It must rank as one of the more confusing stock market tickers: ICP - which you might assume was associated with the company ICAP (no relation, of course - their ticker is instead IAP), while this company itself is marketed as ICG (or icg, if you want to be artistic). But maybe that's just me.
I bought this share just in August 2012 as a route into the financial world of the rich and famous...
Well I'm still neither of those yet - and as I have sold out I don't think I'll be rubbing shoulders with any of the Monte-Carlo-yacht-owning investors.
ICG is all about managing money and has two main parts:
- An Investment Company, which invests the company's own funds (and borrowed money), structuring and providing mezzanine finance, leveraged credit and minority equity
- A Funds Management Company, which manages three types of funds for 'over 200' third-party investors
And if you thought the mezzanine was the floor that the lift doesn't stop at, you are not alone. But I digress.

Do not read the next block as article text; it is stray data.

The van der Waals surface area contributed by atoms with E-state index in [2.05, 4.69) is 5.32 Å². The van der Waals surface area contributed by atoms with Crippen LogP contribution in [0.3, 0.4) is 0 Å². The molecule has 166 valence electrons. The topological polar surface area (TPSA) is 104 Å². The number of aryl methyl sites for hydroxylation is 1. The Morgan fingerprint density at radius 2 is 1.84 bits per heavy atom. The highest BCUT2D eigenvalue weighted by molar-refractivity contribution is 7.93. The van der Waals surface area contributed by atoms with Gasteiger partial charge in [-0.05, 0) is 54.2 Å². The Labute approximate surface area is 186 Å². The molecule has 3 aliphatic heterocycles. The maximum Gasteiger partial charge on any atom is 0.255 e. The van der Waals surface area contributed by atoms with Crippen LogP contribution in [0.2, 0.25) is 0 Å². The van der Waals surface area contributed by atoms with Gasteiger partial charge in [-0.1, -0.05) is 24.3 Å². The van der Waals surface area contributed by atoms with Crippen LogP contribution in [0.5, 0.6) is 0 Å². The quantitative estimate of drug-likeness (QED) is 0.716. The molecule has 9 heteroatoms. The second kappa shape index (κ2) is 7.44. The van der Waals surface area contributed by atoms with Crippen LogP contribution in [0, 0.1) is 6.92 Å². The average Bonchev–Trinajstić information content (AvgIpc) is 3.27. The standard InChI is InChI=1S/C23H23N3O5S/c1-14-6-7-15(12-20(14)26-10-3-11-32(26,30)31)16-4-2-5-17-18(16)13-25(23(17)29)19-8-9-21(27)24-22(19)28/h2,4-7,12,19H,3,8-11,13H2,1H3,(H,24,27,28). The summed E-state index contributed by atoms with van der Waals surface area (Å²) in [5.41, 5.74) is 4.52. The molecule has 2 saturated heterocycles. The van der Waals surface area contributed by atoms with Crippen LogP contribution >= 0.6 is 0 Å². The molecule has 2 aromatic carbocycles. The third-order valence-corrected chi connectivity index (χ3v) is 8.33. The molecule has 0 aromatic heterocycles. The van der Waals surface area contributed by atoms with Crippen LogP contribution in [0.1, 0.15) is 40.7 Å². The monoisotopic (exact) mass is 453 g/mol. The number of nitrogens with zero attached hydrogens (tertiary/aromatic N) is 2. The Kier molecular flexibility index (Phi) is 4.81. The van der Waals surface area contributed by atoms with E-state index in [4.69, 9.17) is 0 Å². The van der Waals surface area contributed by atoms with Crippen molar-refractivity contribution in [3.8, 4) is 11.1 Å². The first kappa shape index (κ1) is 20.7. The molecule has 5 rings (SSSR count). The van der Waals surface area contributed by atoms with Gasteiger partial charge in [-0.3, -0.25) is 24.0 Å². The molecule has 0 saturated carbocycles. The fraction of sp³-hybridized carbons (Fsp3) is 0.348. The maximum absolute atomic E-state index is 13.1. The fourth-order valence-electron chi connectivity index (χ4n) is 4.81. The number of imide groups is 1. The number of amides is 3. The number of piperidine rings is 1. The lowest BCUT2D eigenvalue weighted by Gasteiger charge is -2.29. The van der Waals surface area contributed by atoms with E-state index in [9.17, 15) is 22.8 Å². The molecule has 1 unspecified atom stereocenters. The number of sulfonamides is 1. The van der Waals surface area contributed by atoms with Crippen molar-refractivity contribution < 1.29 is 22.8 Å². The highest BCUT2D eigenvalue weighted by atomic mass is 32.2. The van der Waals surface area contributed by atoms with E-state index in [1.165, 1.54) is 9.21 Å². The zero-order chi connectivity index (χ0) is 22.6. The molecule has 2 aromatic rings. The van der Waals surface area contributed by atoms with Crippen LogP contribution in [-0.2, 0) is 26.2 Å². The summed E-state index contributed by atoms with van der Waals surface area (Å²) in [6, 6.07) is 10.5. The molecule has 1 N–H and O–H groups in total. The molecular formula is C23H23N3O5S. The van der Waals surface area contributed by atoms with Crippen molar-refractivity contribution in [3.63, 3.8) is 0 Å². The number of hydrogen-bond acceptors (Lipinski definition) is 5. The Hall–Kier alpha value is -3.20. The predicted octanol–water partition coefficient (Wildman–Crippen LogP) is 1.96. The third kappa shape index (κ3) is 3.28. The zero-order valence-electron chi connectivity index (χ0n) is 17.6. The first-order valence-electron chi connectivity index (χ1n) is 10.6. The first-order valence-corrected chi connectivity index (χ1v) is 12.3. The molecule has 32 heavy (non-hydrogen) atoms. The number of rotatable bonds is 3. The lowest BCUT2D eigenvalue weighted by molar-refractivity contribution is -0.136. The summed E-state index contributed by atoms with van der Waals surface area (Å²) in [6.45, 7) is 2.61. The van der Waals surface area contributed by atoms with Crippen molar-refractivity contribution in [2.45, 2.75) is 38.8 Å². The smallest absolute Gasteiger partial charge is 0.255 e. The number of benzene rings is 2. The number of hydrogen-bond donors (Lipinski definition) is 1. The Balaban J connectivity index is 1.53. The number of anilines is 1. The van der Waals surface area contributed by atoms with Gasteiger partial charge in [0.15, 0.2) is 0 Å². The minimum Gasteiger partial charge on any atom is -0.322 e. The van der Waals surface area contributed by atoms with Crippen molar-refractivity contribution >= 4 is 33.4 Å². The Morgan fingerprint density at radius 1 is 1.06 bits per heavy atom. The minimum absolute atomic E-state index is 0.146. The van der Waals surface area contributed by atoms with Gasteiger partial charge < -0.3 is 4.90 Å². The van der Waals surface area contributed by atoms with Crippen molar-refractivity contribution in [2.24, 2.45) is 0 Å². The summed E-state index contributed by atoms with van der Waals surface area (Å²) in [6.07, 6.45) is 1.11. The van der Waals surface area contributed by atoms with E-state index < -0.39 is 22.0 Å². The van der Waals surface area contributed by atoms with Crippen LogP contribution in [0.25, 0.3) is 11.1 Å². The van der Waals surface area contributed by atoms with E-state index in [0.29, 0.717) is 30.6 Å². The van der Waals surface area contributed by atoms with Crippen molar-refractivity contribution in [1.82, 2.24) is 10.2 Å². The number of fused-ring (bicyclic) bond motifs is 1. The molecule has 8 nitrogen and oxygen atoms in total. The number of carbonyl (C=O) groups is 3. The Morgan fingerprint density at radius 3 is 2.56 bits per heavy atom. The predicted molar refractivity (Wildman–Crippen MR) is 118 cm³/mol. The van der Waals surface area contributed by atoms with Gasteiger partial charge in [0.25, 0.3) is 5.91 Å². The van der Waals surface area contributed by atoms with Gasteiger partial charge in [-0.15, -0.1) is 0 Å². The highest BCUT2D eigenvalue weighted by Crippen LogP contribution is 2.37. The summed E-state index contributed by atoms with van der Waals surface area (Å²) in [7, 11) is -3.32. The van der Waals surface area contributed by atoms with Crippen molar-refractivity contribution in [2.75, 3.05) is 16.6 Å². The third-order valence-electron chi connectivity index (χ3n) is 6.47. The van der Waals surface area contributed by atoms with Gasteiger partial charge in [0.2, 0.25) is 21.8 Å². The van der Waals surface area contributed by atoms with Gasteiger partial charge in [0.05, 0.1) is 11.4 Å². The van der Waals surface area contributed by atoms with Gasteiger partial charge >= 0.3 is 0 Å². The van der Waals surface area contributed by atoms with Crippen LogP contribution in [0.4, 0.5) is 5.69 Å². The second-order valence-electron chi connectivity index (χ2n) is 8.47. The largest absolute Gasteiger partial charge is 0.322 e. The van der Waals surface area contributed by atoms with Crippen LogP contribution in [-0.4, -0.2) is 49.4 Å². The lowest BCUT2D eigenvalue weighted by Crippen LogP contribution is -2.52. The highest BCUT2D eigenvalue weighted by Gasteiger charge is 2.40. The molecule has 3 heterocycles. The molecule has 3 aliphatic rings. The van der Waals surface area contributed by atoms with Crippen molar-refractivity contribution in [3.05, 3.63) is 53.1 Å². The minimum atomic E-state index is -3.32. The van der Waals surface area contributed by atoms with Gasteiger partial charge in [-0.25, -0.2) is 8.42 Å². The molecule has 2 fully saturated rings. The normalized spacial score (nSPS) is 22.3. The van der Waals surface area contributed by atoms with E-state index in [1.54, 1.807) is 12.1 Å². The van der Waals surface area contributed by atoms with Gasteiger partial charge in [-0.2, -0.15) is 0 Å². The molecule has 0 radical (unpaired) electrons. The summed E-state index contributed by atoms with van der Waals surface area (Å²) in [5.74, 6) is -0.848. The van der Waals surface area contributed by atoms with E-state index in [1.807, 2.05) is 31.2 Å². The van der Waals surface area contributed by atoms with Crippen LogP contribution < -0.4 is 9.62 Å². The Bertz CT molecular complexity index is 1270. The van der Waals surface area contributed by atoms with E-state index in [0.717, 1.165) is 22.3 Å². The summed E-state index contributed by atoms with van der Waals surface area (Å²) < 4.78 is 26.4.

I'm not particularly proud about this sale. This was my second-largest dividend-share holding (after Persimmon). OK, I've made a near-40% profit in around eight months, as well as picking up 6.3p-worth of dividends (although that is not nearly enough for even a down payment on that Monte Carlo yacht). But why am I not holding on for longer? After all the yield is still just under 5%.
Why indeed? This is an interesting company that will probably continue to do well this year. The problem - as always - is with the investor.
The share price triggered my home-grown 'sell' indicator a few weeks ago: the capital gain exceeded 5 years' income (based on the current dividend). But because the yield was still respectable and the price trend seemed still positive, I tried to sit on my hands a bit longer.
However, having seen this kind of capital gain evaporate quickly before, I had taken to watching the share price trends daily. This is not a good approach to income investing - but I found it difficult to stop!
In the end it was an emotional decision as I couldn't stand the tension any more. 'Sell, and have done with it!', my inner investor cried out. But in the end, this says more about me than the company. You might call it: 'bird in the hand' syndrome.
So I'm not going to look at the price any more. Please don't tell me that it's gone up again.
[Sale price: £4.078]
I am not a financial adviser and the information provided does not constitute financial advice. You should always do your own research on top of what you learn here to ensure that it's right for your specific circumstances.